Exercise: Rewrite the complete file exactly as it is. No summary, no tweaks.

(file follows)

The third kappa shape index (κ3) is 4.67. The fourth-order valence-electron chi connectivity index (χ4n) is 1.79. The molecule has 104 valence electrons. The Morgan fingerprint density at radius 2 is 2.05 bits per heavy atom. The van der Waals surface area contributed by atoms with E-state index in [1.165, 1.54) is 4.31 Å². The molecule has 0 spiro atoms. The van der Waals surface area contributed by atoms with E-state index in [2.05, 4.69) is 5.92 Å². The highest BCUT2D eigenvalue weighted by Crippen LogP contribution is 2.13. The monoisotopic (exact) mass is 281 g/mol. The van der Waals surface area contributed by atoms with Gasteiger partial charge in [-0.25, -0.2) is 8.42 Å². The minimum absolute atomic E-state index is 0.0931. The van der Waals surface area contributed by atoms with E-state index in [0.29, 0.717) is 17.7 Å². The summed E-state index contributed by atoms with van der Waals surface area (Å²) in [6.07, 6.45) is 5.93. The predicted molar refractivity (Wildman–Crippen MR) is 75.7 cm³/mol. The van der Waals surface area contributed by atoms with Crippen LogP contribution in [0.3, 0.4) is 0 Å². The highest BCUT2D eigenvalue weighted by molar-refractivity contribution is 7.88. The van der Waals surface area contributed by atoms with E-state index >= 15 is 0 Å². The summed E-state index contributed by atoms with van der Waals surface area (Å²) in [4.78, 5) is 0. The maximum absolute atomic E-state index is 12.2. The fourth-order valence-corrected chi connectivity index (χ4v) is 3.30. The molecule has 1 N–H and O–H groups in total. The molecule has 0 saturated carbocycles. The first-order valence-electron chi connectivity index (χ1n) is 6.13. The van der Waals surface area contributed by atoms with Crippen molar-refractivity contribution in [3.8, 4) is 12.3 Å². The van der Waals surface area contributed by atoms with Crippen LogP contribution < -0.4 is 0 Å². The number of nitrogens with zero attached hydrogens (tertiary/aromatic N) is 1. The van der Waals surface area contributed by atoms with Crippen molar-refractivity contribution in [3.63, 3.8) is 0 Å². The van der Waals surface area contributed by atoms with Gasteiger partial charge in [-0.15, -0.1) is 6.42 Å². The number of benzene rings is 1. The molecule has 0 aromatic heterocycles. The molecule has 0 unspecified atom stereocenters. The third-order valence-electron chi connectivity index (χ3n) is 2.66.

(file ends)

The third kappa shape index (κ3) is 4.67. The fourth-order valence-electron chi connectivity index (χ4n) is 1.79. The molecule has 104 valence electrons. The Morgan fingerprint density at radius 2 is 2.05 bits per heavy atom. The van der Waals surface area contributed by atoms with E-state index in [1.165, 1.54) is 4.31 Å². The molecule has 0 spiro atoms. The van der Waals surface area contributed by atoms with E-state index in [2.05, 4.69) is 5.92 Å². The highest BCUT2D eigenvalue weighted by Crippen LogP contribution is 2.13. The monoisotopic (exact) mass is 281 g/mol. The van der Waals surface area contributed by atoms with Gasteiger partial charge in [-0.25, -0.2) is 8.42 Å². The minimum absolute atomic E-state index is 0.0931. The van der Waals surface area contributed by atoms with E-state index in [0.29, 0.717) is 17.7 Å². The summed E-state index contributed by atoms with van der Waals surface area (Å²) in [6.07, 6.45) is 5.93. The predicted molar refractivity (Wildman–Crippen MR) is 75.7 cm³/mol. The van der Waals surface area contributed by atoms with Crippen LogP contribution in [0.3, 0.4) is 0 Å². The highest BCUT2D eigenvalue weighted by molar-refractivity contribution is 7.88. The van der Waals surface area contributed by atoms with E-state index >= 15 is 0 Å². The summed E-state index contributed by atoms with van der Waals surface area (Å²) in [4.78, 5) is 0. The maximum absolute atomic E-state index is 12.2. The fourth-order valence-corrected chi connectivity index (χ4v) is 3.30. The molecule has 1 N–H and O–H groups in total. The molecule has 0 saturated carbocycles. The first-order valence-electron chi connectivity index (χ1n) is 6.13. The van der Waals surface area contributed by atoms with Crippen molar-refractivity contribution in [3.8, 4) is 12.3 Å². The van der Waals surface area contributed by atoms with Crippen LogP contribution < -0.4 is 0 Å². The number of nitrogens with zero attached hydrogens (tertiary/aromatic N) is 1. The van der Waals surface area contributed by atoms with Crippen molar-refractivity contribution in [3.63, 3.8) is 0 Å². The van der Waals surface area contributed by atoms with Gasteiger partial charge in [-0.15, -0.1) is 6.42 Å². The number of benzene rings is 1. The molecule has 0 aromatic heterocycles. The molecule has 0 unspecified atom stereocenters. The third-order valence-electron chi connectivity index (χ3n) is 2.66.